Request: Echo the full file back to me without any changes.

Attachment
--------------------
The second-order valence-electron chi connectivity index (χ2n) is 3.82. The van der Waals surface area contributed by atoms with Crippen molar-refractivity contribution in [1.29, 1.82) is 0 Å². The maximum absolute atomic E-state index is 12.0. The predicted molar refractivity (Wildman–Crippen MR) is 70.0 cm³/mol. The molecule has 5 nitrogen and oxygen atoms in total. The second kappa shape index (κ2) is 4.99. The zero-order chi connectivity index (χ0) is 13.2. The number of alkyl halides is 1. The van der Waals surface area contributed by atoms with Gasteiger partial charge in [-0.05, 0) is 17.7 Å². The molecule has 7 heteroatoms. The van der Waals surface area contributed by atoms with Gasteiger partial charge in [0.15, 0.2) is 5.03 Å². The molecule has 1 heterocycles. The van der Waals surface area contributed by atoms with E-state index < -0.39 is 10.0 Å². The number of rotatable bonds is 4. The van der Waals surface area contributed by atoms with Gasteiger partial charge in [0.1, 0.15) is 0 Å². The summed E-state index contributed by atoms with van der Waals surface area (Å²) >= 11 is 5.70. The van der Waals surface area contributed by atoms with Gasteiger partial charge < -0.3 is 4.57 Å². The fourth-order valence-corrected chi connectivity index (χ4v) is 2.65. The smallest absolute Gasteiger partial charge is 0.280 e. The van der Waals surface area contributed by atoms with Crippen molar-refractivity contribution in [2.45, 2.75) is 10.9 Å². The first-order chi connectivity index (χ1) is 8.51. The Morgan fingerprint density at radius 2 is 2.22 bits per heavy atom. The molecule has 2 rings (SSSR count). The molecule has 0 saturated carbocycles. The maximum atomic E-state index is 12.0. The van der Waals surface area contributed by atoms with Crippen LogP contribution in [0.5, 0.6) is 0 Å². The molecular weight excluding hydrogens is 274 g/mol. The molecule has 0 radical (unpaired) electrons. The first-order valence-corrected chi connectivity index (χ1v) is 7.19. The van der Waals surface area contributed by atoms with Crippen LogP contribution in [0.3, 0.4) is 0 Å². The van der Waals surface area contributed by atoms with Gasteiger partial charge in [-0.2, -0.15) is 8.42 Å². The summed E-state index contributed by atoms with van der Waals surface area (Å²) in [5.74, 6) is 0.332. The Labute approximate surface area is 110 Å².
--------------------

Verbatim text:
The second-order valence-electron chi connectivity index (χ2n) is 3.82. The van der Waals surface area contributed by atoms with Crippen molar-refractivity contribution in [1.29, 1.82) is 0 Å². The maximum absolute atomic E-state index is 12.0. The predicted molar refractivity (Wildman–Crippen MR) is 70.0 cm³/mol. The molecule has 5 nitrogen and oxygen atoms in total. The second kappa shape index (κ2) is 4.99. The zero-order chi connectivity index (χ0) is 13.2. The number of alkyl halides is 1. The van der Waals surface area contributed by atoms with Gasteiger partial charge in [-0.05, 0) is 17.7 Å². The molecule has 7 heteroatoms. The van der Waals surface area contributed by atoms with Gasteiger partial charge in [0.15, 0.2) is 5.03 Å². The molecule has 1 heterocycles. The van der Waals surface area contributed by atoms with E-state index < -0.39 is 10.0 Å². The number of rotatable bonds is 4. The van der Waals surface area contributed by atoms with Gasteiger partial charge in [0.1, 0.15) is 0 Å². The summed E-state index contributed by atoms with van der Waals surface area (Å²) >= 11 is 5.70. The van der Waals surface area contributed by atoms with Gasteiger partial charge < -0.3 is 4.57 Å². The fourth-order valence-corrected chi connectivity index (χ4v) is 2.65. The smallest absolute Gasteiger partial charge is 0.280 e. The van der Waals surface area contributed by atoms with Crippen molar-refractivity contribution in [2.45, 2.75) is 10.9 Å². The first-order chi connectivity index (χ1) is 8.51. The Morgan fingerprint density at radius 2 is 2.22 bits per heavy atom. The molecule has 2 rings (SSSR count). The molecule has 0 saturated carbocycles. The maximum atomic E-state index is 12.0. The van der Waals surface area contributed by atoms with Crippen LogP contribution in [0.5, 0.6) is 0 Å². The molecular weight excluding hydrogens is 274 g/mol. The molecule has 0 radical (unpaired) electrons. The first-order valence-corrected chi connectivity index (χ1v) is 7.19. The van der Waals surface area contributed by atoms with Crippen LogP contribution in [0.3, 0.4) is 0 Å². The van der Waals surface area contributed by atoms with Gasteiger partial charge in [-0.2, -0.15) is 8.42 Å². The summed E-state index contributed by atoms with van der Waals surface area (Å²) in [5.74, 6) is 0.332. The Labute approximate surface area is 110 Å².